Saturday, 4 November 2017

Are “Personal Health Records” value for money?

What exactly is a Personal Health Record?

There is a big trend towards providing access to health and care records for Citizens and patients within the NHS, both locally and nationally. Majority of the STP’s have within their Local Digital Roadmaps mentioned that they would like to provide some sort of patient access to their records. Their best of intentions for such a move is to let the patients and citizens benefit from it.

There is a very subtle difference between Personal Health Record and Patient Portals. A lot of organizations here and across the pond use the term interchangeably, especially if the Personal Health Record is provided by an organization based on the data they hold for the patient.

The definition’s for Person Health Record as stated by
Royal College of Physicians is “...a digital tool that helps people to maintain their health and manage their care. It may do this by enabling them to capture their own health and care data, to communicate with health and care services, and/or to have access to their care record.’  and by is “A personal health record (PHR) is an electronic application used by patients to maintain and manage their health information in a private, secure, and confidential environment.”

What are the Challenges with these Patient Portals, err…?I mean Personal Health Records?

I would concentrate on the challenges as the vendors do a very good job of selling them with the advantages anyway by touting them as a way to spur better patient engagement and set the stage for improved outcomes.

Privileged Users: Personal Health Record’s often aren't used at all by the very people who may need them most. The characteristics of the neediest are from ethnic and minority communities or those with lower median household incomes or from the older generation who may be not that Tech Savvy or can’t afford the digital tools to access the records.

Lack of Studies: There are some and if not many studies done to understand if patient portals (using it interchangeably for personal health records) if they actual provide any visible benefit. The few studies I have seen notably and suggest that there is no definitive evidence of improvements in health outcomes. I have not come across a clear benefits qualitative study of PHR (that's one for the swear jar), maybe because PHR simply does not provide qualitative benefits.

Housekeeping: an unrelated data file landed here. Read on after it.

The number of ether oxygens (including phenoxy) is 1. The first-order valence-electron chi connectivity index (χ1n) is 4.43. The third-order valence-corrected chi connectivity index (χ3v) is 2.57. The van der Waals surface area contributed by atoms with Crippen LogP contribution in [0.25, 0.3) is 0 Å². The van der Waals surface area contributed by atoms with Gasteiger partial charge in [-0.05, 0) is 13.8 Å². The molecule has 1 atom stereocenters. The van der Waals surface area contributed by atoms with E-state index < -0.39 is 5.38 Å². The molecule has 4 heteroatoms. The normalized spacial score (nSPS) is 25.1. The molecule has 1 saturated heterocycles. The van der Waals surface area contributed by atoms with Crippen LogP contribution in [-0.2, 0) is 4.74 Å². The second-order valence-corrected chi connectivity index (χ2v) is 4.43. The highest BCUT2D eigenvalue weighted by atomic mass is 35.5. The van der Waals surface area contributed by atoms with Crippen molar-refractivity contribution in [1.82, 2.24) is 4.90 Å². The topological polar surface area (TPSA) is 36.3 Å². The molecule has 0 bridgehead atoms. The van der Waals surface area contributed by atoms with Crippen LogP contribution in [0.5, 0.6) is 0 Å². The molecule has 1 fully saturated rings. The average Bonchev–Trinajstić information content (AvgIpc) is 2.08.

Misuse: There is a real risk that patients might misuse a patient portal for emergency situations and use the portal to request emergency care and the requests may not be taken seriously. There is also a danger that patients may contact clinicians through the portal and inappropriately send repeated messages, overwhelming clinic staff. Further, there is a worry that certain types of patients may expect immediate responses to their repeated electronic requests/communications.

Security and Information Governance: Security and Information Governance concerns around the access to patient’s portals are the biggest inhibitors to adoption of patient portals. Even if the vendors have provided the best security features around the portal platform, citizens and patient would be accessing it using unsecure devices at home leaving a way for unwanted sources find a way to get into the portal. Another aspect of Personal Health Records is it would allow citizens and patient to enter their own data through the portal and there is a risk they may put inaccurate data into the record, and the health organisations will be liable for mistakes carried out based on incorrect data. Also the whole process of confirming the identity of patient before allowing them to access the patient portal is a huge overhead for clinical organisations. 

Incentive: Patient Portals do not properly incentivize the patient either intellectually (providing enough data to prove useful) or financially. (Both in time and/or value)  Patients who are generally healthy have real lives and aren’t interested in fixating on accessing their data daily or letting their friends know of their “health status” through a post or photo.

Financial Viability:  Organisations who provide portals will find it is financially not viable to create a platform if not many patients and citizens use it. For example, Mayo Clinic found out that only 5% of all the patients who registered with their patient portal actually use it.

False Power: There was evidence that patients who access to health records regularly feel that they are in control of their health and would ignore warnings about their real health.

Interpretation: Patient Portals present the information from their tethered EHR's which contain clinical jargon. The patients would not fully understand the information present in the portal, triggering more phone calls and questions. Lab results could be particularly troublesome because clinically insignificant abnormal results are common and it may cause unwarranted worries to patients.